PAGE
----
The Borghese Gallery: See Rome's Most Famous Art Collection

The Borghese Gallery: See Rome's Most Famous Art Collection

Described by John Evelyn, an English writer from the 17th century, as “an Elysium of delight”, the Borghese Gallery (Galleria Borghese) is the art gallery to see if you only have time to visit one during your trip to Rome, Italy. This gallery was home to Scipione Borghese, an Italian Cardinal and nephew of Pope Paul V, in the 17th century. He was also known as a ruthless art collector, and his accumulation features an intriguing collection of modern art and Roman sculptures dating between the 15th and 18th centuries. During your visit, you will see the original masterpieces by artists such as Caravaggio, Raphael, Titian, and many sculptures by my personal favorite, Gian Lorenzo Bernini – the creator of the Baroque style of sculpture. Read on to learn more about the original sculptures and paintings that you will see when you visit this exceptional gallery.

Covered from floor to ceiling in original artwork

the borghese gallery: see rome's most famous art collection | covered from floor to ceiling in original artwork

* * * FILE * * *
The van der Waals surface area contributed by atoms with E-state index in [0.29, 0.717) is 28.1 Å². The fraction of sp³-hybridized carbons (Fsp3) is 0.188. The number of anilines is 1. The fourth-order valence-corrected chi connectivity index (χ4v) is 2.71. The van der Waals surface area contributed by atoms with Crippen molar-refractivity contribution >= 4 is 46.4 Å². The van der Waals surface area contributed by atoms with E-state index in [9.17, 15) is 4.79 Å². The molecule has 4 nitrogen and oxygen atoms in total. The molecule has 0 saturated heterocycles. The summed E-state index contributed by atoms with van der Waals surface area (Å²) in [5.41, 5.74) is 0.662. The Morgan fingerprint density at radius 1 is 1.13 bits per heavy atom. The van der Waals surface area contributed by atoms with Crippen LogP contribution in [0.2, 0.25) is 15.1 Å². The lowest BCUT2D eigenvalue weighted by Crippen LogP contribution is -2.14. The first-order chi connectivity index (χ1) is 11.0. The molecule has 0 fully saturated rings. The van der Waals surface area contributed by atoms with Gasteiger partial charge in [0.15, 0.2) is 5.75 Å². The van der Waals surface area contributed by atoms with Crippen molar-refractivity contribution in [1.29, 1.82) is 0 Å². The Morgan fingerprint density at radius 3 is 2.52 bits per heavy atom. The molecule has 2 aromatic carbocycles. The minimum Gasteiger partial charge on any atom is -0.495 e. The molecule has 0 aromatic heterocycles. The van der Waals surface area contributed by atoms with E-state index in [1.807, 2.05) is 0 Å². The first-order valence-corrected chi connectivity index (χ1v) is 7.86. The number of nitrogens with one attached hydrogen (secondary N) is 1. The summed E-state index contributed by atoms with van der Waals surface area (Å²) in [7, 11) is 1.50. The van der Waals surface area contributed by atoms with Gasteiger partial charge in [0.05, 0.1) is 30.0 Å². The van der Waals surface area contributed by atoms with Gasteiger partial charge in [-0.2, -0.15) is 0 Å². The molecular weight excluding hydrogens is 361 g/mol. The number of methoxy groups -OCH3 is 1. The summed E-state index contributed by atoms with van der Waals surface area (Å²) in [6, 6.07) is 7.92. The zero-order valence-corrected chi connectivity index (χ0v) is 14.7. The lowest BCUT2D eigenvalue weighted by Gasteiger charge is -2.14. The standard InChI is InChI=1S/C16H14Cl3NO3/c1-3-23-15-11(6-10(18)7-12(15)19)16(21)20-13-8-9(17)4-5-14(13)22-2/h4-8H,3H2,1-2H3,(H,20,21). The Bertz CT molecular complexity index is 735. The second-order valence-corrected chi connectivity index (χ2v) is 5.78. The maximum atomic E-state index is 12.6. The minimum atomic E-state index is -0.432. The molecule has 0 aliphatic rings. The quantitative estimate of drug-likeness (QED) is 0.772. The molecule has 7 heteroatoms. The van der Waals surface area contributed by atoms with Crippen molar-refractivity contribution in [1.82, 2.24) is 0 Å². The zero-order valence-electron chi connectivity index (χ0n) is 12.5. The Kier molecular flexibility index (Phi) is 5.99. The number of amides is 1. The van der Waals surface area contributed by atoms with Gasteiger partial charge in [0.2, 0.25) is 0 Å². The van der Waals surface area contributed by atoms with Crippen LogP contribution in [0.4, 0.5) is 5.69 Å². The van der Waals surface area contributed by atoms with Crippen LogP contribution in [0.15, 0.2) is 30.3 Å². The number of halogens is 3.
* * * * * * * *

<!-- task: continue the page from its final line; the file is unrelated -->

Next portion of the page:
The Borghese Gallery is also often referred to as being the ‘queen of all private art collections’, and once inside, you’ll find out why. There are twenty richly adorned rooms that you can visit, taking up the space of two floors. From floor to ceiling everything is completely covered in art, which seems convincingly three-dimensional. The paintings are so extravagant, that you almost have to keep reminding yourself that the ceiling is indeed flat.

Take a close look at the bust of Cardinal Borghese

the borghese gallery: see rome's most famous art collection | take a close look at the bust of cardinal borghese